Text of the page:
World View: Focus on Panama

Panama wants to increase its higher-skilled jobs, allowing its population to produce finished products for export. This upgrading of skills requires specialized education and training.

By Dr. Neil Orkin

Location, location, location! Panama has been blessed with a perfect location to conduct commercial shipping. A ship can cross from the Pacific Ocean to the Atlantic Ocean and vice versa by using the 50-mile waterway known as the Panama Canal. The revenues generated from the canal are critical to the country’s financial success. Panama intends to greatly increase the canal’s capacity by 2014. This unique waterway will have a major impact on the country’s development.

The population of Panama is more than 3.5 million, and it is culturally diverse. It has a very literate population. Spanish is the language of the majority, although some speak English. Banking, farming, and shipping through the canal are its major sources of income.

Where does training fit in? Panama wants to increase its higher-skilled jobs, allowing its population to produce finished products for export. This upgrading of skills requires specialized education and training.

Panama is only a few hours from several major cities in the U.S. It fast is becoming a banking center, as well as a world trade center. Its population is eager to learn. Although there have been anti-American feelings based on past American foreign policy, the opportunity to work for an American firm is greatly valued.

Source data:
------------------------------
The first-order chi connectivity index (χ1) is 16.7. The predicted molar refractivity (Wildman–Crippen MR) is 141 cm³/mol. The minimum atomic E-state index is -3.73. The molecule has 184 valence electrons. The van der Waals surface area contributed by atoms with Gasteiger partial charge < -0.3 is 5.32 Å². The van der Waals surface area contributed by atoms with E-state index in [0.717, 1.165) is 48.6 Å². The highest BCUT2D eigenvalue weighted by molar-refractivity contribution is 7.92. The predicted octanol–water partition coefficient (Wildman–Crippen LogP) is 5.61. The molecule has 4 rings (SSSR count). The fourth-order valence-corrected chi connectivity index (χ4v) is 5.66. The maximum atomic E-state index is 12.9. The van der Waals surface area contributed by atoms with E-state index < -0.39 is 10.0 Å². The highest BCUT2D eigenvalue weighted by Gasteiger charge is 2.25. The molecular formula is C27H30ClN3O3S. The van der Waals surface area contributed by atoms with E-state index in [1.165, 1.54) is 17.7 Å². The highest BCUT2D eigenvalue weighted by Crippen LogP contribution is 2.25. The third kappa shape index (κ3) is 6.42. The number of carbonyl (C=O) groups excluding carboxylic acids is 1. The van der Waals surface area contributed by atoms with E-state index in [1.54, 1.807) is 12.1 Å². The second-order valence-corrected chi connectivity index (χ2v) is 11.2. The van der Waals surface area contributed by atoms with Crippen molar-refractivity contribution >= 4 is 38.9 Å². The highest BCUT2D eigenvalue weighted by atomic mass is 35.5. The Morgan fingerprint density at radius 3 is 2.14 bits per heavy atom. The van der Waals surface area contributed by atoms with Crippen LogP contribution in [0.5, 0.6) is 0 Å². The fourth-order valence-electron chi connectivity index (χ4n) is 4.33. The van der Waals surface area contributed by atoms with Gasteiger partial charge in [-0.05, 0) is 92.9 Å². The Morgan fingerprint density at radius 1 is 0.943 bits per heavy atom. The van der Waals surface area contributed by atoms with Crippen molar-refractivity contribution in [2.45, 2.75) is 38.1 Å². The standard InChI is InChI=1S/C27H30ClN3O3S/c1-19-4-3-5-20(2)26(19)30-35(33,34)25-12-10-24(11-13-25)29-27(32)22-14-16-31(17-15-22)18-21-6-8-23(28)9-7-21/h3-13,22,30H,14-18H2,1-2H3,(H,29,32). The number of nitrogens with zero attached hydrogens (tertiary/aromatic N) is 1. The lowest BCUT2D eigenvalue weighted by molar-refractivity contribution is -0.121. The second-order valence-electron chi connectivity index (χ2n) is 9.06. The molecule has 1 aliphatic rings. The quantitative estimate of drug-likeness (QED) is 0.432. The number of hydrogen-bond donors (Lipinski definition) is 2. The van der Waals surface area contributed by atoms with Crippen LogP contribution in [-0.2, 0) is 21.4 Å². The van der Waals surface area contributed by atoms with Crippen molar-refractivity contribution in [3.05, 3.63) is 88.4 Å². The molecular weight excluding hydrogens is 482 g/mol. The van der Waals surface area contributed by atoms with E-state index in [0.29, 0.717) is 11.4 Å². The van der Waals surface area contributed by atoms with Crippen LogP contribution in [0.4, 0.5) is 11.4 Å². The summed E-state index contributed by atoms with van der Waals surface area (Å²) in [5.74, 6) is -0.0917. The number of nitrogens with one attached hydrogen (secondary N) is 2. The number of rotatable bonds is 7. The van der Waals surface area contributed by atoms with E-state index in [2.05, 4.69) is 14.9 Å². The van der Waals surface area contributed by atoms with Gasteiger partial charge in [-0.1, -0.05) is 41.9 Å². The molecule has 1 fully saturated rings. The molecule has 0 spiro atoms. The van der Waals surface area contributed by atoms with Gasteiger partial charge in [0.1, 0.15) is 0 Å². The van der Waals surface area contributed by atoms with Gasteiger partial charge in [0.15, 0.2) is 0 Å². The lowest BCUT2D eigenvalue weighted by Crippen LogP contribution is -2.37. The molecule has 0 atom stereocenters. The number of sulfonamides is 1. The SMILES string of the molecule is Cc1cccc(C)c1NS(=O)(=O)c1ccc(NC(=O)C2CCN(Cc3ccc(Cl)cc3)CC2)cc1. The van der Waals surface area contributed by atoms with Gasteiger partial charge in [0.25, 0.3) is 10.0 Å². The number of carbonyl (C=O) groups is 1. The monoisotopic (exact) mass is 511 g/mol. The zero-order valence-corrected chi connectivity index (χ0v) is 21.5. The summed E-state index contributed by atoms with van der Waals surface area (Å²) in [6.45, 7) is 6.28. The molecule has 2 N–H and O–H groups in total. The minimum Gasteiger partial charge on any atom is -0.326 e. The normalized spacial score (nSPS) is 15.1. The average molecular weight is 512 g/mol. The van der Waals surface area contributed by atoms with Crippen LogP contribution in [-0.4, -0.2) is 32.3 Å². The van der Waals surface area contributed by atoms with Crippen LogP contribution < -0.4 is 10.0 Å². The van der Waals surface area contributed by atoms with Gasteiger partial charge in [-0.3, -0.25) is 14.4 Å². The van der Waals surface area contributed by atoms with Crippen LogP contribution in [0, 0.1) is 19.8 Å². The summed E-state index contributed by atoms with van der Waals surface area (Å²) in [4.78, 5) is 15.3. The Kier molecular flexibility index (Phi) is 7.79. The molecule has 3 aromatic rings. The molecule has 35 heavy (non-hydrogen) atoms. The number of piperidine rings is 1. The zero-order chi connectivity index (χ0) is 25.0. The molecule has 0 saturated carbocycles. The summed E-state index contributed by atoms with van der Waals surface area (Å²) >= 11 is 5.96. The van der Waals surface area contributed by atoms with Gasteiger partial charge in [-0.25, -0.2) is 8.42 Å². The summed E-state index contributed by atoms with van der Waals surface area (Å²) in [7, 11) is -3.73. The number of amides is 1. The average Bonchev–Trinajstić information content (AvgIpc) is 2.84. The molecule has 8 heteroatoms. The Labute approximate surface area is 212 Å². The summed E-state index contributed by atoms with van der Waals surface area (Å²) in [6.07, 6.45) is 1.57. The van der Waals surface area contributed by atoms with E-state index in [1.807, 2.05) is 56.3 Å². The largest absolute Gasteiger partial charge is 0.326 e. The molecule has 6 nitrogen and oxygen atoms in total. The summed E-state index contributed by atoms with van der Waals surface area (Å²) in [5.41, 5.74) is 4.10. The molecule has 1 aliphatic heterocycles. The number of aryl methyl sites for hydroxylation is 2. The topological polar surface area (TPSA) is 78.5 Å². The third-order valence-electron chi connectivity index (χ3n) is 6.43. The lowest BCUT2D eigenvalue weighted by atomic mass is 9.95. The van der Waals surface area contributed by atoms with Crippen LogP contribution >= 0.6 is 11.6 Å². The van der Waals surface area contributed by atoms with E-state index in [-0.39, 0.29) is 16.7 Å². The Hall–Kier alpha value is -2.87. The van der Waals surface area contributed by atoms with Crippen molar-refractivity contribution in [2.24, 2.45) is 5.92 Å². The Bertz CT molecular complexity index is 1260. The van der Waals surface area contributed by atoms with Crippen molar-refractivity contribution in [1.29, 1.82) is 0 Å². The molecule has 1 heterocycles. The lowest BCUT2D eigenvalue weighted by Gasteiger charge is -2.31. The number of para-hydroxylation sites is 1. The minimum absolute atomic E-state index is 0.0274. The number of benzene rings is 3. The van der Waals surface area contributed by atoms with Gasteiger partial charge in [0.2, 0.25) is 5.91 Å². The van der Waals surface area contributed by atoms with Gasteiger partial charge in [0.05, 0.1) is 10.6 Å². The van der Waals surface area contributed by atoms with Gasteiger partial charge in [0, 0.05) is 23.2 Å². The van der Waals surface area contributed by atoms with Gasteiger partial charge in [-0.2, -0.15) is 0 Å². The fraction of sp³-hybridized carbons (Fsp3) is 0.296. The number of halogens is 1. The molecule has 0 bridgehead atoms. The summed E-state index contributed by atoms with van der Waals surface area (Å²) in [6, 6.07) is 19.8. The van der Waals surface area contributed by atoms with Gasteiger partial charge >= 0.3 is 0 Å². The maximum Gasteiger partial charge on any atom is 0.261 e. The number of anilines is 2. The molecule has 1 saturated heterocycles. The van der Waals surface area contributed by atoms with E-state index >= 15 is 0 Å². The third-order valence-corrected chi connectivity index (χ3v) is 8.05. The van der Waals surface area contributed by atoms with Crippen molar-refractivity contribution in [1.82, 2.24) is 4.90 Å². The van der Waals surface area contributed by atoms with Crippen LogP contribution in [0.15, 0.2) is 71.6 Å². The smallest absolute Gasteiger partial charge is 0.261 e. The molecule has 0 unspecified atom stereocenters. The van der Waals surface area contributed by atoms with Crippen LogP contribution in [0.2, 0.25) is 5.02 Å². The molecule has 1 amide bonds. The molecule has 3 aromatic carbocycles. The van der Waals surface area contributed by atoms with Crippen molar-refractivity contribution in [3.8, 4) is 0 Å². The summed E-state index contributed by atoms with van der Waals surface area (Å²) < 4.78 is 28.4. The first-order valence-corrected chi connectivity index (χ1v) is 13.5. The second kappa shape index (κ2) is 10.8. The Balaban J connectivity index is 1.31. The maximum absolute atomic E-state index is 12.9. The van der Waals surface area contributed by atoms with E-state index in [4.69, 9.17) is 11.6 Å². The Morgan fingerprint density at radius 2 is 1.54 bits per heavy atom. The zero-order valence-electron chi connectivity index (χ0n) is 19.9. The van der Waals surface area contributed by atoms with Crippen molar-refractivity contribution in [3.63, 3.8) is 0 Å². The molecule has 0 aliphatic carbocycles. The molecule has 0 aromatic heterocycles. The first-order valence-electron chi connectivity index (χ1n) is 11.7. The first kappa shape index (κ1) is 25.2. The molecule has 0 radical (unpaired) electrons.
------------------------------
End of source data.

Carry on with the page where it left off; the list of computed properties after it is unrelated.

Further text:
Customer service and management training programs are needed. As finished products are produced in Panama, quality training will be key, as well. Since many employees do not speak English, training in English as a foreign language (EFL) will be needed.

When conducting global training, it is crucial to always be aware of several factors that are present in all cultures. These include:

  • The formality of the culture
  • Language usage
  • The importance of the group
  • How time is treated

Formality: Panama is a country where formality is expected. Trainers are expected to wear a business suit; they do not elicit confidence by dressing down. You should address participants by their last names unless asked to do differently. You will be expected to lecture extensively. The thought is that you are the expert, and your ideas should be heard. Ice-breakers and training games are not viewed positively.

Vocabulary: Check to see if your English is being understood. Although many of your participants will speak English, you may need to adjust your vocabulary. Using computer-generated slides and providing participants with handouts can provide them a better opportunity to learn and retain the course content.

Group Dynamics: The group is important. Participants should not be singled out. Be sure to praise the class as a group.

Timing Is Everything: In terms of time, punctuality is valued in business settings. You are expected to start your training programs on time. Participants will return from class breaks and lunch as asked.

Panama is already a world trade center and quickly becoming an international banking center. With its convenient location, having your organization develop a trained workforce there makes a lot of sense. Its location allows you to provide goods and services worldwide. Latin America is a rapidly growing market. Having a presence there can allow your organization to grow. In short, you can’t afford to overlook the dynamic country of Panama.

Dr. Neil Orkin is president of Global Training Systems. His organization prepares corporate professionals for global business success. For more information, visit

Lorri Freifeld
Lorri Freifeld is the editor/publisher of Training magazine. She writes on a number of topics, including talent management, training technology, and leadership development. She spearheads two awards programs: the Training APEX Awards and Emerging Training Leaders. A writer/editor for the last 30 years, she has held editing positions at a variety of publications and holds a Master’s degree in journalism from New York University.